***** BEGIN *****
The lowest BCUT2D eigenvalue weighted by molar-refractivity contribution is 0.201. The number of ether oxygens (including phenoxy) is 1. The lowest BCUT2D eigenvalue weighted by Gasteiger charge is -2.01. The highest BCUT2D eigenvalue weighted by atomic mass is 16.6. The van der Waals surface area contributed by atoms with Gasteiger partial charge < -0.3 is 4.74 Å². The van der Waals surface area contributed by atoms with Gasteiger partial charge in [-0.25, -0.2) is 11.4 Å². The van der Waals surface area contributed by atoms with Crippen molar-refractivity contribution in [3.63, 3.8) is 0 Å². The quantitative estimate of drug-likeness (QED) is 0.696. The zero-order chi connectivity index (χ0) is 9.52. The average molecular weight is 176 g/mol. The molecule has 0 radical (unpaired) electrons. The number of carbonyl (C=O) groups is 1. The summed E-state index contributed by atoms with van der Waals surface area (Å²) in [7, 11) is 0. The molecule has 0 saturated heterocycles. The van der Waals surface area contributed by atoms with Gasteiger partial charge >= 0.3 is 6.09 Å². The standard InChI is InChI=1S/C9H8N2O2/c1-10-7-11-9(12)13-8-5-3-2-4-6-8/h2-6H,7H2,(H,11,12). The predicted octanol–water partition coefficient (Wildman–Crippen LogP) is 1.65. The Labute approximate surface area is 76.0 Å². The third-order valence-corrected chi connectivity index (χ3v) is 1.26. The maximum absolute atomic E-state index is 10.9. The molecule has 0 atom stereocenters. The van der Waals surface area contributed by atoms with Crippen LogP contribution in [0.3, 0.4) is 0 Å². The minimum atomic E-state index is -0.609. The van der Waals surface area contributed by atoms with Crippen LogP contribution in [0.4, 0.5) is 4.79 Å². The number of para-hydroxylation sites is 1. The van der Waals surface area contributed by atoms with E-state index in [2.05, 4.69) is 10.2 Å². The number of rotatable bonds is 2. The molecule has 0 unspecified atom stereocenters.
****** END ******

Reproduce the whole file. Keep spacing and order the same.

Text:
The lowest BCUT2D eigenvalue weighted by molar-refractivity contribution is 0.201. The number of ether oxygens (including phenoxy) is 1. The lowest BCUT2D eigenvalue weighted by Gasteiger charge is -2.01. The highest BCUT2D eigenvalue weighted by atomic mass is 16.6. The van der Waals surface area contributed by atoms with Gasteiger partial charge < -0.3 is 4.74 Å². The van der Waals surface area contributed by atoms with Gasteiger partial charge in [-0.25, -0.2) is 11.4 Å². The van der Waals surface area contributed by atoms with Crippen molar-refractivity contribution in [3.63, 3.8) is 0 Å². The quantitative estimate of drug-likeness (QED) is 0.696. The zero-order chi connectivity index (χ0) is 9.52. The average molecular weight is 176 g/mol. The molecule has 0 radical (unpaired) electrons. The number of carbonyl (C=O) groups is 1. The summed E-state index contributed by atoms with van der Waals surface area (Å²) in [7, 11) is 0. The molecule has 0 saturated heterocycles. The van der Waals surface area contributed by atoms with Gasteiger partial charge >= 0.3 is 6.09 Å². The standard InChI is InChI=1S/C9H8N2O2/c1-10-7-11-9(12)13-8-5-3-2-4-6-8/h2-6H,7H2,(H,11,12). The predicted octanol–water partition coefficient (Wildman–Crippen LogP) is 1.65. The Labute approximate surface area is 76.0 Å². The third-order valence-corrected chi connectivity index (χ3v) is 1.26. The maximum absolute atomic E-state index is 10.9. The molecule has 0 atom stereocenters. The van der Waals surface area contributed by atoms with Crippen LogP contribution in [0.3, 0.4) is 0 Å². The minimum atomic E-state index is -0.609. The van der Waals surface area contributed by atoms with Crippen LogP contribution in [0.4, 0.5) is 4.79 Å². The number of para-hydroxylation sites is 1. The van der Waals surface area contributed by atoms with E-state index in [2.05, 4.69) is 10.2 Å². The number of rotatable bonds is 2. The molecule has 0 unspecified atom stereocenters.